9 August: International Day of the World’s Indigenous Peoples


Daniel Horgan – TRANSCEND Media Service

“Where today are the Pequot? Where are the Narragansett, the Mohican, the Pokanoket, and many other once powerful tribes of our people?” – Tecumseh (Shawnee)

We are Still Here,” is the name of a documentary describing the Wampanoag’s Language revitalization program. Jane Little Bird Doe of Cape Cod, Massachusetts had a vision for bringing back her people’s language. ‘When one loses their language they lose their sense of identity. One can lose themselves.’ As indigenous people and languages go extinct at a rapid rate in the world today there is also push back. Pride. Strength. This vision of language revitalization is being carried out by many tribal peoples all across the US and around the globe.

And there are the Mayan K’uiche’ in the highlands of Western Guatemala. More pride and strength.   The Mayan K’uiche’ are survivors of a Genocide Campaign led by former President Rios Montt, the only political leader to be convicted of such crimes in a court of law.

In Asia, where 2/3 of the world indigenous people live today there are the Kuy of Cambodia. The Kuy fight for “Prey Lang”, which means “Our Forest”. Which is being encroached on by developers. They fight for their land and their soul.

As well intentioned as the Western created Environmental Movement may be, have we thought how silly such a construct is? Indigenous people throughout human history have been the true environmentalists. Stuarts of the land that hold great value to their societies. Medicinal plants. Plants and Animals which provide a means to subsistence living. Spiritual value that Western religions cannot comprehend. In Kenya the Samburu have been displaced in a land grab. Why? To create a National Park. A construct of the Environmental Movement. The Samburu are “Still There”. Using the courts. Fighting.

In 2009 the United Nations adopted the Universal Declaration on the Rights of Indigenous People, a bill of rights attempting to guarantee political autonomy, religious freedom, access to health care, control over one’s education and conflict resolution mechanisms.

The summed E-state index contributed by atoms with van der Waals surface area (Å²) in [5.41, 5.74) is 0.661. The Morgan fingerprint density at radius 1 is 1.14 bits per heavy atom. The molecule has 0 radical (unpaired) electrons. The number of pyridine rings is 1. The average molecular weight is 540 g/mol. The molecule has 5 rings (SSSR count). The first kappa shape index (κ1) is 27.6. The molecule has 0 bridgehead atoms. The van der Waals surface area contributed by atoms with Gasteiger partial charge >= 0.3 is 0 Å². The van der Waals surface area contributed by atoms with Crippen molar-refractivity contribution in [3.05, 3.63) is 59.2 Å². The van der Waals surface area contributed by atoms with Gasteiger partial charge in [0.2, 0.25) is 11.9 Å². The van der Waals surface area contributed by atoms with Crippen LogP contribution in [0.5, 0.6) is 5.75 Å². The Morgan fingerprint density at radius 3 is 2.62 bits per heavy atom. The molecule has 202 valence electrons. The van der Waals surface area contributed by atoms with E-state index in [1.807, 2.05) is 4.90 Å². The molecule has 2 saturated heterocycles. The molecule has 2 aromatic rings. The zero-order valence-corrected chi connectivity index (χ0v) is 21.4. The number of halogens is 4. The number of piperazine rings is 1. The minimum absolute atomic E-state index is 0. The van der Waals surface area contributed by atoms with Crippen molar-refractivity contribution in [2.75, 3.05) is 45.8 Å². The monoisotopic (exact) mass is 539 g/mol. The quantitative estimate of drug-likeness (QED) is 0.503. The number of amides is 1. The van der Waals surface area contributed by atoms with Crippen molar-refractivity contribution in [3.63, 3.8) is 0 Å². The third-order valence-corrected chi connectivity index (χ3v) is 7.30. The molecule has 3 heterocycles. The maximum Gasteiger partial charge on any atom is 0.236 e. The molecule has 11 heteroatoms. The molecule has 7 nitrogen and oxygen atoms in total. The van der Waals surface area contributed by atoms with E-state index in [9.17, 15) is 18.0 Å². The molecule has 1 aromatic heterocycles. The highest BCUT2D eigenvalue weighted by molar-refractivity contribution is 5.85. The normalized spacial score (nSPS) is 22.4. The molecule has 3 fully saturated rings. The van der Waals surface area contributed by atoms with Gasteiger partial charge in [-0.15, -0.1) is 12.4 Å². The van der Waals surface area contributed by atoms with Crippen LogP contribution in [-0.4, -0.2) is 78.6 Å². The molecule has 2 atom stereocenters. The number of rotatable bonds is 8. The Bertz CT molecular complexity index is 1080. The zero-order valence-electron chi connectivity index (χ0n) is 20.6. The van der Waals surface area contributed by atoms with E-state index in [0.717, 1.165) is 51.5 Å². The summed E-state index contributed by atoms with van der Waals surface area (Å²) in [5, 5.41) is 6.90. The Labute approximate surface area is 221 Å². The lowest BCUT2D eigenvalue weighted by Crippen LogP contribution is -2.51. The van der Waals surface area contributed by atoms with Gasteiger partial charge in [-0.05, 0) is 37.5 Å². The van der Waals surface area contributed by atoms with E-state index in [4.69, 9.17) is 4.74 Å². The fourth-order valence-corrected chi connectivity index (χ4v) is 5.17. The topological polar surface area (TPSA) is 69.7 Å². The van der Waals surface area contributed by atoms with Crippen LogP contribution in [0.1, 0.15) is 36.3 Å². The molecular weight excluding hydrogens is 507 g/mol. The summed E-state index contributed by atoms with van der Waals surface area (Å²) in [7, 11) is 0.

Originally 143 countries ratified the Declaration. The US and Canada not among them. The free world is free for some. Not for others. This we know.

United Nations Secretary-General Ban Ki-moon says, “On this The International Day of the World’s Indigenous Peoples, I call on the international community to ensure that they are not left behind. To create a better, more equitable future. Let us commit to do more to improve the health and well-being of indigenous peoples.”

Indeed a good message. Close your eyes. Take a moment to think about the world with only nature and indigenous people. Utopia.

(The observance of the International Day of the World’s Indigenous Peoples at UN Headquarters will take place on Monday, 10 August 2015, in the ECOSOC Chamber, from 3:00 p.m. to 6:00 p.m. The event will be webcast live on webtv.un.org. Read the Press Release.)


Daniel Horgan is a graduate of the European Center for Peace Studies, Austria. He is a former student of Johan Galtung and Dietrich Fischer and an occasional contributor to Transcend Media Service. He is also a former intern at Cultural Survival, an indigenous rights organization based in Cambridge, Massachusetts.


This article originally appeared on Transcend Media Service (TMS) on 17 Aug 2015.

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